If you thought we’ve been moving farther apart, you were right.
Gallup, which has been asking Americans if we are conservative, moderate or liberal since at least 1992, finds that the self-labeled moderate group has shrunk by 8 percentage points over the last 18 years — a trend it calls “unmistakable.” The shift is split evenly between conservatives and liberals:
It would appear that some moderates became gradually more liberal during the Bush years, and an even larger portion of them have joined the ranks of the conservatives during the Obama era.
Of course, whether you call yourself “moderate” depends in some part on where you think the middle lies. That’s why I think the proportion of self-described moderates in each party (click here for graphs) is less important than the trends of self-described conservatives and liberals:
Republicans consider themselves sharply more conservative, and Democrats think they’re sharply more liberal. The fairly steep decline in conservative Democrats, I suspect, represents the demise of the party among rural white Southerners.
Likewise, what you think about these trends probably depends on how important you think moderation itself is. Do you think it’s good to have compromises in which the left and the right each get a little of what they wanted? Or do you view such deals as occasions when neither side could make a compelling argument, with the result usually being bad policy?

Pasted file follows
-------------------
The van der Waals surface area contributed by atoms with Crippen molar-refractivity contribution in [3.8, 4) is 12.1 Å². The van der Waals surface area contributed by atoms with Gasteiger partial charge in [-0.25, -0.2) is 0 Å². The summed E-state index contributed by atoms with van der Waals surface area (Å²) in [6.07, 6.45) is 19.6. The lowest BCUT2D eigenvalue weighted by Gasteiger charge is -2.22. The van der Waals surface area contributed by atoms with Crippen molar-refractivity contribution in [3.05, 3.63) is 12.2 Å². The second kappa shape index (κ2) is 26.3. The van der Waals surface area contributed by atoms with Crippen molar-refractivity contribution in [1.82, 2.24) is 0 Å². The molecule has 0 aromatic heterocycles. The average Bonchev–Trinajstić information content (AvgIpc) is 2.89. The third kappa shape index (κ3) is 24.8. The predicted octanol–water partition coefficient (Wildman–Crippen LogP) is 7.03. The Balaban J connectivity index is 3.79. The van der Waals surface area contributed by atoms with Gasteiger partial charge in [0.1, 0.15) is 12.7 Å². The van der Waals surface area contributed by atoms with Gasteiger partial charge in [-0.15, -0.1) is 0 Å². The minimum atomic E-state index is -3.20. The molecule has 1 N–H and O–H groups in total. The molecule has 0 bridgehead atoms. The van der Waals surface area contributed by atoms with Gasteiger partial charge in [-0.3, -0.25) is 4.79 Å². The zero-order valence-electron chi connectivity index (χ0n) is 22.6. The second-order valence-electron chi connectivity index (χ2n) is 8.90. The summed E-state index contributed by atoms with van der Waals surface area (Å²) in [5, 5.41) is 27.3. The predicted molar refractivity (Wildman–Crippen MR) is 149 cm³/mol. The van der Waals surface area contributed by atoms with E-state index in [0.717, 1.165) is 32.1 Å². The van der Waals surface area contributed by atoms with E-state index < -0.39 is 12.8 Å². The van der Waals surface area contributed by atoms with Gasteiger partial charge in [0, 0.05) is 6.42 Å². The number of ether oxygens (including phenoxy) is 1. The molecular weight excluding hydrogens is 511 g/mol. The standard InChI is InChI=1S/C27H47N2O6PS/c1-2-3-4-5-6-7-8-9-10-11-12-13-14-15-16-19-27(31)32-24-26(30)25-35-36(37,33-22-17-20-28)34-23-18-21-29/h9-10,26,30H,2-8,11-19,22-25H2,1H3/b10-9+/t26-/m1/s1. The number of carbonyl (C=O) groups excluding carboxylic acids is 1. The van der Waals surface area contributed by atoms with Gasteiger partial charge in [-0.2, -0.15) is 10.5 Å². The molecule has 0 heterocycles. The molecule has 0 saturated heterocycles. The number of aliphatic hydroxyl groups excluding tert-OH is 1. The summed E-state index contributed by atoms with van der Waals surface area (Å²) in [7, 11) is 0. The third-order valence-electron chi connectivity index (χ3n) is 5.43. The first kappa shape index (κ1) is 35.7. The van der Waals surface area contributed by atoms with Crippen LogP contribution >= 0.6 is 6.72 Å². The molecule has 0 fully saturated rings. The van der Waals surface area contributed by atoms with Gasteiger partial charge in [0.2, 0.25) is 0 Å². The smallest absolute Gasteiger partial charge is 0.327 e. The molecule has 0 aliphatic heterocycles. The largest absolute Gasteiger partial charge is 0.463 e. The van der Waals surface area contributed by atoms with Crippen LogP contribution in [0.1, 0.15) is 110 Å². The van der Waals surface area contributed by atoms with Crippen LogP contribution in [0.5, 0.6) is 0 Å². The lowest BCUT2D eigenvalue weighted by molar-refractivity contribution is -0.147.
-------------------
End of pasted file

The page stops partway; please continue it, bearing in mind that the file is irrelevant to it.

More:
Given the most recent trends, I’d say the trick for the GOP will be convincing its base that it’s being conservative while not alienating the independents who have headed their way (click here and scroll toward the bottom of the page to see that graph). And the Democrats? After two years of governing too liberally, it’ll be convincing ex-moderates and newly conservative independents that Democrats can still credibly identify the middle.
Other items of interest from the weekend/while I was out last week:
1. Two victories for the tea party last week: the death of the $1.2 trillion “omnibus” spending bill (in favor of a short-term continuing resolution to keep the federal government funded until the next Congress gets settled in) and, according to Mickey Kaus, the death of the DREAM Act. Apparently, the tea partyers are still being vocal after all.
2. WikiIrony: A leak that Julian Assange doesn’t like. What happened to transparency above all?
3. The king of Saudi Arabia may be working behind the scenes to move the “Ground Zero mosque” elsewhere in Manhattan. Say, why does King Abdullah hate Muslims?
– By Kyle Wingfield
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